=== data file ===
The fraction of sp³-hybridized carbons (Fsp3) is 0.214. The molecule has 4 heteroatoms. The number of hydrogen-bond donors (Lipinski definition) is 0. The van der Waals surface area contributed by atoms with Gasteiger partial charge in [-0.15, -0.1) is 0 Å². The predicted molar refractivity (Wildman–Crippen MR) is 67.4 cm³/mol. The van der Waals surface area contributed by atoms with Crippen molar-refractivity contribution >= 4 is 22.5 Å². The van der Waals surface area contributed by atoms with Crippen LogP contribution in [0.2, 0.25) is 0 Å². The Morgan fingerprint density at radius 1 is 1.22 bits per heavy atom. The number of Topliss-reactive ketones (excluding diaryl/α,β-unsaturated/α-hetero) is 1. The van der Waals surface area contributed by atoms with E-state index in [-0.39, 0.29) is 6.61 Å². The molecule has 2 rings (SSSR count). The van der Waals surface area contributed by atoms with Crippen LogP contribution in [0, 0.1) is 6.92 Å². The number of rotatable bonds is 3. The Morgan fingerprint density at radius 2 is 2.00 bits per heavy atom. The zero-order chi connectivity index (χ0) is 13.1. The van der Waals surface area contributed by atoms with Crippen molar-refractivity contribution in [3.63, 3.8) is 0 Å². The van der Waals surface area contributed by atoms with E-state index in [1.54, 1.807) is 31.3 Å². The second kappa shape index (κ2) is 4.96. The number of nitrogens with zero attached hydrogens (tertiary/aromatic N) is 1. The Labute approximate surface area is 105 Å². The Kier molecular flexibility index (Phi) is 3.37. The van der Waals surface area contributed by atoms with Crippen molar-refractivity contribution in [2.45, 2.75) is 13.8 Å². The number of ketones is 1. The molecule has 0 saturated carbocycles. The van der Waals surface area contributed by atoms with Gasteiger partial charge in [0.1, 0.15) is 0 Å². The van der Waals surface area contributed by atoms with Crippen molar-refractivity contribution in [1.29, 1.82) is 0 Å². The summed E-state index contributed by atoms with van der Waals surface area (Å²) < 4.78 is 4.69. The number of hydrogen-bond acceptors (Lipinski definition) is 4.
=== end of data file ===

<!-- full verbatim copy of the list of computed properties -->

The fraction of sp³-hybridized carbons (Fsp3) is 0.214. The molecule has 4 heteroatoms. The number of hydrogen-bond donors (Lipinski definition) is 0. The van der Waals surface area contributed by atoms with Gasteiger partial charge in [-0.15, -0.1) is 0 Å². The predicted molar refractivity (Wildman–Crippen MR) is 67.4 cm³/mol. The van der Waals surface area contributed by atoms with Crippen molar-refractivity contribution >= 4 is 22.5 Å². The van der Waals surface area contributed by atoms with Crippen LogP contribution in [0.2, 0.25) is 0 Å². The Morgan fingerprint density at radius 1 is 1.22 bits per heavy atom. The number of Topliss-reactive ketones (excluding diaryl/α,β-unsaturated/α-hetero) is 1. The van der Waals surface area contributed by atoms with E-state index in [-0.39, 0.29) is 6.61 Å². The molecule has 2 rings (SSSR count). The van der Waals surface area contributed by atoms with Crippen LogP contribution in [0, 0.1) is 6.92 Å². The number of rotatable bonds is 3. The Morgan fingerprint density at radius 2 is 2.00 bits per heavy atom. The zero-order chi connectivity index (χ0) is 13.1. The van der Waals surface area contributed by atoms with Crippen molar-refractivity contribution in [3.63, 3.8) is 0 Å². The van der Waals surface area contributed by atoms with E-state index in [1.54, 1.807) is 31.3 Å². The second kappa shape index (κ2) is 4.96. The number of nitrogens with zero attached hydrogens (tertiary/aromatic N) is 1. The Labute approximate surface area is 105 Å². The Kier molecular flexibility index (Phi) is 3.37. The van der Waals surface area contributed by atoms with Crippen molar-refractivity contribution in [2.45, 2.75) is 13.8 Å². The number of ketones is 1. The molecule has 0 saturated carbocycles. The van der Waals surface area contributed by atoms with Gasteiger partial charge in [0.1, 0.15) is 0 Å². The van der Waals surface area contributed by atoms with Crippen molar-refractivity contribution in [1.29, 1.82) is 0 Å². The summed E-state index contributed by atoms with van der Waals surface area (Å²) < 4.78 is 4.69. The number of hydrogen-bond acceptors (Lipinski definition) is 4.